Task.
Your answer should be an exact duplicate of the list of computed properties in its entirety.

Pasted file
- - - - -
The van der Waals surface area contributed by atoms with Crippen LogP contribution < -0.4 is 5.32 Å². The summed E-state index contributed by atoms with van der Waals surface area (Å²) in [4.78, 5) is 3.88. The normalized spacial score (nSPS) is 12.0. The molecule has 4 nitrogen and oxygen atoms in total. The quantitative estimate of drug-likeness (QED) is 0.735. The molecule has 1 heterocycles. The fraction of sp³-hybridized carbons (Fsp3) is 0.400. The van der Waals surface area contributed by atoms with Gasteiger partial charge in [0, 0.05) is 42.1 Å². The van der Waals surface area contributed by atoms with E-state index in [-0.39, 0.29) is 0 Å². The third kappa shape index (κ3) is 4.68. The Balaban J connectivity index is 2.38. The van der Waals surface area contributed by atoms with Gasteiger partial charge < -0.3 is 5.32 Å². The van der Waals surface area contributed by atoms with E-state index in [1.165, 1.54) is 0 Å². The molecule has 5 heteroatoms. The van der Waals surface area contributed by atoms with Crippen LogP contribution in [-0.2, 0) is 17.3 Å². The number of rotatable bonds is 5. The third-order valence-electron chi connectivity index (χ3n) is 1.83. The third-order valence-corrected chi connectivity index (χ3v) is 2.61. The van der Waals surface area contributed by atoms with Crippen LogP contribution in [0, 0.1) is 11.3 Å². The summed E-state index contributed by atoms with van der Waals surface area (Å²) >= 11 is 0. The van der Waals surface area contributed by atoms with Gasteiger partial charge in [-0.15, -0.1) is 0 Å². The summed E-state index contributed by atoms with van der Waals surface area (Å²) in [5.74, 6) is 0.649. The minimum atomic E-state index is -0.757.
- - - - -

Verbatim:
The van der Waals surface area contributed by atoms with Crippen LogP contribution < -0.4 is 5.32 Å². The summed E-state index contributed by atoms with van der Waals surface area (Å²) in [4.78, 5) is 3.88. The normalized spacial score (nSPS) is 12.0. The molecule has 4 nitrogen and oxygen atoms in total. The quantitative estimate of drug-likeness (QED) is 0.735. The molecule has 1 heterocycles. The fraction of sp³-hybridized carbons (Fsp3) is 0.400. The van der Waals surface area contributed by atoms with Gasteiger partial charge in [0, 0.05) is 42.1 Å². The van der Waals surface area contributed by atoms with E-state index in [-0.39, 0.29) is 0 Å². The third kappa shape index (κ3) is 4.68. The Balaban J connectivity index is 2.38. The van der Waals surface area contributed by atoms with Gasteiger partial charge < -0.3 is 5.32 Å². The van der Waals surface area contributed by atoms with E-state index in [1.165, 1.54) is 0 Å². The molecule has 5 heteroatoms. The van der Waals surface area contributed by atoms with Crippen LogP contribution in [-0.2, 0) is 17.3 Å². The number of rotatable bonds is 5. The third-order valence-electron chi connectivity index (χ3n) is 1.83. The third-order valence-corrected chi connectivity index (χ3v) is 2.61. The van der Waals surface area contributed by atoms with Crippen LogP contribution in [0, 0.1) is 11.3 Å². The summed E-state index contributed by atoms with van der Waals surface area (Å²) >= 11 is 0. The van der Waals surface area contributed by atoms with Gasteiger partial charge in [-0.15, -0.1) is 0 Å². The summed E-state index contributed by atoms with van der Waals surface area (Å²) in [5.74, 6) is 0.649. The minimum atomic E-state index is -0.757.